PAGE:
Jacob Stowell, Associate Professor of Criminology and Criminal Justice
Ramiro Martinez, Professor of Sociology and Criminology and Criminal Justice
Meghan Hollis, Independent Scholar, Ronin Institute
This Handbook presents current and future studies on the changing dynamics of the role of immigrants and the impact of immigration, across the United States and industrialized and developing nations. It covers the changing dynamics of race, ethnicity, and immigration, and discusses how it all contributes to variations in crime, policing, and the overall justice system. Through acknowledging that some groups, especially people of color, are disproportionately influenced more than others in the case of criminal justice reactions, the “War on Drugs”, and hate crimes; this Handbook introduces the importance of studying race and crime so as to better understand it. It does so by recommending that researchers concentrate on ethnic diversity in a national and international context in order to broaden their demographic and expand their understanding of how to attain global change.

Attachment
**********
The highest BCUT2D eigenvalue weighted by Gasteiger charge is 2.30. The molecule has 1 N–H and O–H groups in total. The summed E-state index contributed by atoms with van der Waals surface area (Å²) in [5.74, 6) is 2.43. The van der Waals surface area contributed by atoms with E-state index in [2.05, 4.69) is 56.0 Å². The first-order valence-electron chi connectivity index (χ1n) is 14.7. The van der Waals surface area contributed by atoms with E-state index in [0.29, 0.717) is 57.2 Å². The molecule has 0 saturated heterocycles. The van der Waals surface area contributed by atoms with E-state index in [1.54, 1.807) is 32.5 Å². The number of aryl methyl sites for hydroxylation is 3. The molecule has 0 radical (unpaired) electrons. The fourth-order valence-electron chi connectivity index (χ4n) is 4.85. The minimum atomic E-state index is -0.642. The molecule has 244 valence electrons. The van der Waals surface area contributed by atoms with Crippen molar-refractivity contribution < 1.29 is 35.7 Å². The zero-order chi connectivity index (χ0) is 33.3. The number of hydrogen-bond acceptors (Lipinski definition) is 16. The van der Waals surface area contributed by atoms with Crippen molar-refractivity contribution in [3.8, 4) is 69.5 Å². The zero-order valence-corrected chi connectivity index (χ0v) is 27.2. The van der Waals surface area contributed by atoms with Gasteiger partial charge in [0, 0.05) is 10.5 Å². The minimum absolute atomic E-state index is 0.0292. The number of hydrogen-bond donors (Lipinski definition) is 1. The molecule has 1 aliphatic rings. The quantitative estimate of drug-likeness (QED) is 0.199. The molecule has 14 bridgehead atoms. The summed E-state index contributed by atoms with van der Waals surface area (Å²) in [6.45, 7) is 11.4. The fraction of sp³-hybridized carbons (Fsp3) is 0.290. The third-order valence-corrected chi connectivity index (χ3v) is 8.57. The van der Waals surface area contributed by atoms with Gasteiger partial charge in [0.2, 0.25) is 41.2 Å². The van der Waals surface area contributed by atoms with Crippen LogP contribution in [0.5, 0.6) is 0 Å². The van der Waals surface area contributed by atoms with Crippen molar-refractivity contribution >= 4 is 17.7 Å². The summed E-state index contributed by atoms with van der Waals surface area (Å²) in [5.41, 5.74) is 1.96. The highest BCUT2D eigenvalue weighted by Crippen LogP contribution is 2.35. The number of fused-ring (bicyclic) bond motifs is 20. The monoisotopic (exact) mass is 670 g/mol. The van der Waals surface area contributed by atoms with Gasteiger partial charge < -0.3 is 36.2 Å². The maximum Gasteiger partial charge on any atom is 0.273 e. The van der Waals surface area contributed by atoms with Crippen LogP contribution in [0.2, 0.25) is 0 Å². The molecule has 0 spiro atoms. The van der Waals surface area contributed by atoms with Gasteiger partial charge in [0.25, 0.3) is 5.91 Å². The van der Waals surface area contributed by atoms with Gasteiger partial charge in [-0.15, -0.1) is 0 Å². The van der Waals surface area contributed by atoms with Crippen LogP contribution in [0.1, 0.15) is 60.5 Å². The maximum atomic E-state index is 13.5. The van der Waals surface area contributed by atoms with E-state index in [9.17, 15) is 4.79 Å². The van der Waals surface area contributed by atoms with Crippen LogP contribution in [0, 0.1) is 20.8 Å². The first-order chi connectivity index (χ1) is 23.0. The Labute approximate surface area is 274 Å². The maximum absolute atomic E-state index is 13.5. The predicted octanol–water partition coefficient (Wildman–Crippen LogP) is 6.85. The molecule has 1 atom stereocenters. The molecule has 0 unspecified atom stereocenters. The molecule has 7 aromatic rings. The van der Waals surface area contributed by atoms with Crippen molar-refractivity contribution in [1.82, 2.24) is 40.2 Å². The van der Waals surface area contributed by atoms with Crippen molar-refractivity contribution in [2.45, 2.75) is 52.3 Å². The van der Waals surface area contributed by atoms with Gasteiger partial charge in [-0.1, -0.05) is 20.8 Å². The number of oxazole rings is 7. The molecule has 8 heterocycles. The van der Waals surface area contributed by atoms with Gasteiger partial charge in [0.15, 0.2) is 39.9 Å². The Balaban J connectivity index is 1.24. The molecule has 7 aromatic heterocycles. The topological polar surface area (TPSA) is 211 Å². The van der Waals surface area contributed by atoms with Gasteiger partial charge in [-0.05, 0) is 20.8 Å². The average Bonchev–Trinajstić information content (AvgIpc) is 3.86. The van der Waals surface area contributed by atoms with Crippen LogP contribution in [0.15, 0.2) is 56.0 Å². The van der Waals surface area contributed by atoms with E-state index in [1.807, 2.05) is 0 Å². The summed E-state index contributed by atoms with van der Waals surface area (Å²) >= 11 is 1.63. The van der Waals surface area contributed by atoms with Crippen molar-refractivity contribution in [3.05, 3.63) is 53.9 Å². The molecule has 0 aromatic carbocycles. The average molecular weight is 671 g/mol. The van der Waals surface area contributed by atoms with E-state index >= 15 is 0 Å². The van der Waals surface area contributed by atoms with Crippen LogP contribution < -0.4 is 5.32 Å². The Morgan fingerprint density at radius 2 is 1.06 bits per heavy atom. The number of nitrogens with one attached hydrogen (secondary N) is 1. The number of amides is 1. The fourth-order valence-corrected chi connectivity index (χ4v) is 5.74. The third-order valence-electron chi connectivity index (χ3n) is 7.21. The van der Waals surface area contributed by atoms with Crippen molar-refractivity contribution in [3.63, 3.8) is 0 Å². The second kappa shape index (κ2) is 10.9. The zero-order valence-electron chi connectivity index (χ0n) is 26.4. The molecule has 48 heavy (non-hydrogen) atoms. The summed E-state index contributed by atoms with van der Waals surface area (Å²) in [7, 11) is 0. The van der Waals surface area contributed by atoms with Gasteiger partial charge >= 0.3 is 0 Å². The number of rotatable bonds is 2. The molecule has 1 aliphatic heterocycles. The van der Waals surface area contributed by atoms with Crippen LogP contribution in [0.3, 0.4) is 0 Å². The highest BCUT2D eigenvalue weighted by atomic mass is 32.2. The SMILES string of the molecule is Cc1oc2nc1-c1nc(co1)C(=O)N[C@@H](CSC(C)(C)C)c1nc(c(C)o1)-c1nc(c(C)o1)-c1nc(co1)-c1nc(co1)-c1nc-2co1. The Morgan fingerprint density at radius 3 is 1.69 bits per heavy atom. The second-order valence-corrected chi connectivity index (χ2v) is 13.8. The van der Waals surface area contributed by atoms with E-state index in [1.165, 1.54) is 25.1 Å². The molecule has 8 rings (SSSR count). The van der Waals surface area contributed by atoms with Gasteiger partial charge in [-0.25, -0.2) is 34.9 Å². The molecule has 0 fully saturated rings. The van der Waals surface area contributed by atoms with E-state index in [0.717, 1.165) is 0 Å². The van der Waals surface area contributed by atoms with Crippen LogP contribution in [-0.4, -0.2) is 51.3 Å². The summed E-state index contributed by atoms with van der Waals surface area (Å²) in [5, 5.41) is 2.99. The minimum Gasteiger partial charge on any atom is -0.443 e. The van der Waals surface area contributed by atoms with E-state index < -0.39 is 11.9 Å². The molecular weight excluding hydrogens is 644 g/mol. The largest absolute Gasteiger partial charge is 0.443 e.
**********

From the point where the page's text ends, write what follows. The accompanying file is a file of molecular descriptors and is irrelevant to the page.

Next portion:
Featuring contributions from top experts in the field, The Handbook of Race and Crime is presented in five sections—An Overview of Race, Ethnicity, Crime, and Justice; Theoretical Perspectives on Race and Crime; Race, Gender, and the Justice System; Gender and Crime; and Race, Gender and Comparative Criminology. Each section of the book addresses a key area of research, summarizes findings or shortcomings whenever possible, and provides new results relevant to race/crime and justice. Every contribution is written by a top expert in the field and based on the latest research.